Hollywood Bill Maher has always seemed to relish coming off as iconoclastic to the point of being unpleasant; in certain ways he's the anti-Jon Stewart. But if Stewart's "Daily Show" has gotten demonstrably angrier at the Bush administration since the post-Katrina fiasco, Maher's been there all along. His whole arc on TV, in fact, is woven into Sept. 11, into what was permissible to say then and what is being said now.
Four years ago, Maher made that indecorous comment on his ABC show "Politically Incorrect With Bill Maher" when, responding to panelist Dinesh D'Souza's point that the Sept. 11 hijackers were being mislabeled as cowards, Maher said: "We have been the cowards, lobbing cruise missiles from 2,000 miles away. That's cowardly. Staying in the airplane when it hits the building, say what you want about it, it's not cowardly."
The comment, which came six days after Sept. 11, Maher's first night back on the air, was subsequently blown up as unpatriotic, and Maher, by the following May, had lost the only thing he had to lose: a five-night-a-week pulpit in late-night TV. Now he's at HBO, in his third season as host of "Real Time With Bill Maher." In these days of multitiered media, where you can have a second and third and fourth act, it's harder to be a martyr a la Edward R. Murrow or Howard Beale. A pay cable network is probably where Maher belongs (he can punctuate his outrage with profanity, and without commercials his panelists don't have to talk in misshapen, 20-second sound bites). When he preaches now, Friday nights at 10, only the choir is listening.
But without advertisers and jittery affiliates as a countervailing force, Maher has oddly been put in the position of slamming the Bushies while trying to create a level playing field for discourse about the administration. It's what makes his show different from the rest.
Earlier this month, on one of the best hours of raw television about the Katrina disaster I've seen, he repeatedly shushed his audience when they sensed his every laugh line about the administration's bungling of the Hurricane Katrina crisis, and he later came to the defense of a more conservative guest, Jim Glassman of the American Enterprise Institute.
"He is holding up - he's holding up his end against us and all of you," Maher chastised his audience, when they laughed at a Glassman point about tax cuts strengthening the country. "So, you know, give him a little credit for that." He seemed to be taking care of that which is rarely taken care of on TV: a discussion. It can be hard to know whether Maher is doing this out of a true commitment to balance or as a strategy to keep his show from sliding into a continuous, and easy, mocking of the right. The "Politically Incorrect" format has often tended to create a three-against-one, let's-gang-up-on-the-conservative dynamic.
Certainly Maher's main talking point was clear: that the federal government's response to Katrina had happened, pointedly, on Bush's watch; the previous week, he had already characterized the situation as Bush's Waterloo.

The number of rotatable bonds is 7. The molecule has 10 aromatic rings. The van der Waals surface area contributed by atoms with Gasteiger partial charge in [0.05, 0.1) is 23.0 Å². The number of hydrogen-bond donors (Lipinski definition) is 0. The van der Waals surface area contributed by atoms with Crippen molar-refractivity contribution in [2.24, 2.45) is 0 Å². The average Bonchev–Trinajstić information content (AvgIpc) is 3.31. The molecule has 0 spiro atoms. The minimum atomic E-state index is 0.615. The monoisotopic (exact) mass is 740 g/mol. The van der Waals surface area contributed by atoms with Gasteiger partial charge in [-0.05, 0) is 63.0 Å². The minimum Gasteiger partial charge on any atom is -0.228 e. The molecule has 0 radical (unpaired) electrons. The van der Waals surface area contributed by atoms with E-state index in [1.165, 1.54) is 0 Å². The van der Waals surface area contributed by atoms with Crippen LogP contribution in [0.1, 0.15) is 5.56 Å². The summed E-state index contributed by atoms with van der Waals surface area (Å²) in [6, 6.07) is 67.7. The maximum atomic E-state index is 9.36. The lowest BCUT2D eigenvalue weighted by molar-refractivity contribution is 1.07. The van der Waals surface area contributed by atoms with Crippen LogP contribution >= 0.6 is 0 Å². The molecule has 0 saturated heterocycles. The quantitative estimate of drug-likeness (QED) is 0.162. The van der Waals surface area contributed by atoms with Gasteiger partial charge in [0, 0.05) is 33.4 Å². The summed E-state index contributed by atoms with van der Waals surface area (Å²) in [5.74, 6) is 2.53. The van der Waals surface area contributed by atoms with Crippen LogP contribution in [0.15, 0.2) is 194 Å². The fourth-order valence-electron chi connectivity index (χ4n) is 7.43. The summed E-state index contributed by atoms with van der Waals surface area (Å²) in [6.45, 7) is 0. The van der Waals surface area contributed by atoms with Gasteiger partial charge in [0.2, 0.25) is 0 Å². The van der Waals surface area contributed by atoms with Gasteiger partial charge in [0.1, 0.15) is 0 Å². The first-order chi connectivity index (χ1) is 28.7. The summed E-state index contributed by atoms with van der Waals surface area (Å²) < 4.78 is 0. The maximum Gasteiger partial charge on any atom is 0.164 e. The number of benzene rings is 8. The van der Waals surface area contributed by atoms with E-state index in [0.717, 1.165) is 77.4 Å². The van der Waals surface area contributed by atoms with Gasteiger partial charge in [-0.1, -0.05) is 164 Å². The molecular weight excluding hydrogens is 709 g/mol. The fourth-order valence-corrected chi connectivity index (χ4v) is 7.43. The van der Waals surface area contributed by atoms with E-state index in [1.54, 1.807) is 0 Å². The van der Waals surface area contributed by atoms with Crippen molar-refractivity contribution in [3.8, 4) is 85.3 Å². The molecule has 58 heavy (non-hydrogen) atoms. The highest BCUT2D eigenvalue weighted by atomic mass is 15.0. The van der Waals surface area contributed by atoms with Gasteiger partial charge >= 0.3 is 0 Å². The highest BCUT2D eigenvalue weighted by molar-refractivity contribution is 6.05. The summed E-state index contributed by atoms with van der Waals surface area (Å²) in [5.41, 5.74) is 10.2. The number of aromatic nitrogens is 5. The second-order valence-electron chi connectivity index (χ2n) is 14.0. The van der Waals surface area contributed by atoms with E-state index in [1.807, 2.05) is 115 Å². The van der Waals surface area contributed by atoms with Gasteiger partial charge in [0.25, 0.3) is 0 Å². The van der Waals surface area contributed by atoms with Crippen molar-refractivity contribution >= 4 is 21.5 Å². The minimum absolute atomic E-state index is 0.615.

"You can't believe - you can't tell me that if this had happened under Clinton's watch - he (wouldn't) have been all over this like white on rice," Maher told MSNBC's Joe Scarborough, a Republican guest via satellite. "He would have been better at handling this during sex than George Bush was." Scarborough kept saying he would wait for the laughter to subside before responding.
These sorts of comedy shows aren't supposed to take care of the opposition. And pundit cable shows rarely bother to.
Stewart, unlike Maher, bathes in the roars that go up at his every broadside at the administration. But with the media actually doing a credible job on Katrina, "The Daily Show" has made a perceptible transition from lampooning the fatuousness of field reporters to bashing the administration head-on. "Meet the F**kers" is what "The Daily Show" has been calling segments on the administrative and PR scrambling in Bush's Department of Homeland Security.
But "The Daily Show" has always been at its best as a media watchdog, sending up how disingenuously those charged with informing us are informing us. Stewart himself was never more resonant than when he went on CNN's "Crossfire" last October during the presidential race and beseeched Tucker Carlsons of cable TV to "stop, stop, stop, stop hurting America" by adding to a cacophony of spin and counter-spin and stoking argument where analysis and discourse might go.
Stewart's humanity came through. Maher's not huggable like Stewart. It probably contributed to why ABC had little appetite to defend him when Maher ran afoul of the post-Sept. 11 thought police four years ago. Now the rage that Maher dared to express has come full circle - it's in the mainstream. In the last two weeks his studio has felt like a kind of emotional ground zero, a place to start again. Even if that place is now available in something like 80 million fewer homes than it used to be.